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Love is in the air, but don’t kiss your pigs!

Updated February 27, 2023
Ryan Samuel

Ryan Samuel

Assistant Professor & SDSU Extension Swine Specialist

Young pigs snuggling in a pen.

Valentine’s Day is celebrated in the United States on February 14 as a celebration of romance and love. Gifts of cards, candy and signs of affection, such as hugs and kisses are common. However, the latter should be reserved to be shared amongst human companions and not your pigs.

Pigs and people tend to work near each other in barns and outdoor housing situations, so it is important that caretakers be aware of potential zoonotic diseases of swine that could impact their health. Zoonoses caused by bacteria, viruses, fungi, and parasites can cause disease transmissible between animals and humans. Exposure most commonly occurs by direct contact with an infected animal or their waste products. Therefore, basic hygiene and sanitation procedures, including proper handwashing and the use of personal protective equipment, such as gloves and eye protection, should be effective in preventing zoonotic disease transmission from swine. Furthermore, swine caretakers should work with sick animals at the end of the day to reduce potential transmission of disease to other pigs and/or people.

Equally important to note is that caretakers with flu-like symptoms should not be working with their pigs or entering swine facilities until at least 24 hours fever-free without the use of fever-reducing medication or according to the advice of a medical practitioner or the facility operating procedures.

Although not an exhaustive list, below are some common zoonotic pathogens of swine that caretakers should be aware of.

Common Zoonotic Pathogens

  • Brucellosis: Can be transmitted from swine to humans, but risk of infection in the United States is low. However, the disease may be serious and begins with an influenza-like illness. Treatment with an antibiotic is required.

  • Campylobacteriosis: Excreted in the feces or reproductive fluids of infected animals, Campylobacter is an important cause of foodborne illness causing gastrointestinal illness.

  • Erysipeloid: Erysipelothrix rhusiopathiae is spread by contact and most commonly infects skin wounds causing swelling and lesions on the hands.

  • Hepatitis E: A swine-specific type of this virus that does not cause disease in pigs exists in the United States and can be spread by ingesting food or water contaminated with infected feces.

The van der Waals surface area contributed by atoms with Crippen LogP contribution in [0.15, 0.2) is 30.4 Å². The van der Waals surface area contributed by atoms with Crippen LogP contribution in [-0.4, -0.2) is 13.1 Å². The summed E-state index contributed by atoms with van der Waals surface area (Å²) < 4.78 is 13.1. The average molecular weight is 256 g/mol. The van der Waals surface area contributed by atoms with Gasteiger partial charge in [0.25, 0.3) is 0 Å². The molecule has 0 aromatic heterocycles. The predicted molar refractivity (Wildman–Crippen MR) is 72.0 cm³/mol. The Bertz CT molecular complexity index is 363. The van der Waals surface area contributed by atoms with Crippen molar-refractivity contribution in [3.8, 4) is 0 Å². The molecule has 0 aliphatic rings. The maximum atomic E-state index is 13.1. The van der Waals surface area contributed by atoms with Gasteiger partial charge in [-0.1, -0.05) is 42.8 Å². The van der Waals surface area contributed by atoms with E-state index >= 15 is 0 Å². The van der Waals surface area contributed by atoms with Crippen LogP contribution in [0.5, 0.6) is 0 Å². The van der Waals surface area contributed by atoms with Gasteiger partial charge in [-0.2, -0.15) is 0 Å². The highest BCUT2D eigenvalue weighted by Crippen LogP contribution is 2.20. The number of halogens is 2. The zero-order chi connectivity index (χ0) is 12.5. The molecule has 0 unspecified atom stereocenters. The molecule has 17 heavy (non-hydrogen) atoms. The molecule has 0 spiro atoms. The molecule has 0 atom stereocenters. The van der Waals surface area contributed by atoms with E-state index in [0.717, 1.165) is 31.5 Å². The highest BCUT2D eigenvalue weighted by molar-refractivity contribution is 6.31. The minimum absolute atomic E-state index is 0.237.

• Leptospirosis: Rare in the United States, but can be spread by contact with infected urine or waste.

  • Listeriosis: Relatively rare and usually spread by contact with infected waste, contaminated food, or soil. Serious disease may cause influenza-like symptoms or gastrointestinal upset.

  • Ringworm: Fungi that cause itching, hair loss, and scaly skin can be spread by contact with suspect lesions on pigs. Caretakers are less likely to contract ringworm from pigs than other animals.

  • Salmonellosis: Salmonella is spread by ingestion of fecal matter, causing foodborne illness in the United States.

  • Scabies: Pig-specific mites can survive, but not reproduce, on humans, causing temporary itching and redness.

  • Streptococcus suis: Although rare, it most often enters the body through skin wounds. Prompt treatment with antibiotics is critical in cases of neurological disease.

  • Swine influenza: Viruses are most likely spread by contact with respiratory secretions of sick pigs.

  • Tetanus: Usually enters the body through a wound, allowing the bacterium found in swine feces or soils infected with feces from pigs to enter.

Swine caretakers should be aware that the animals they care for potentially carry organisms that can cause zoonotic disease. Caretakers should take appropriate precautions, including proper handwashing procedures, before eating and drinking and using personal protective equipment, such as gloves and eye protection, when working with or cleaning up after sick animals.

Related Topics

Swine, Animal Health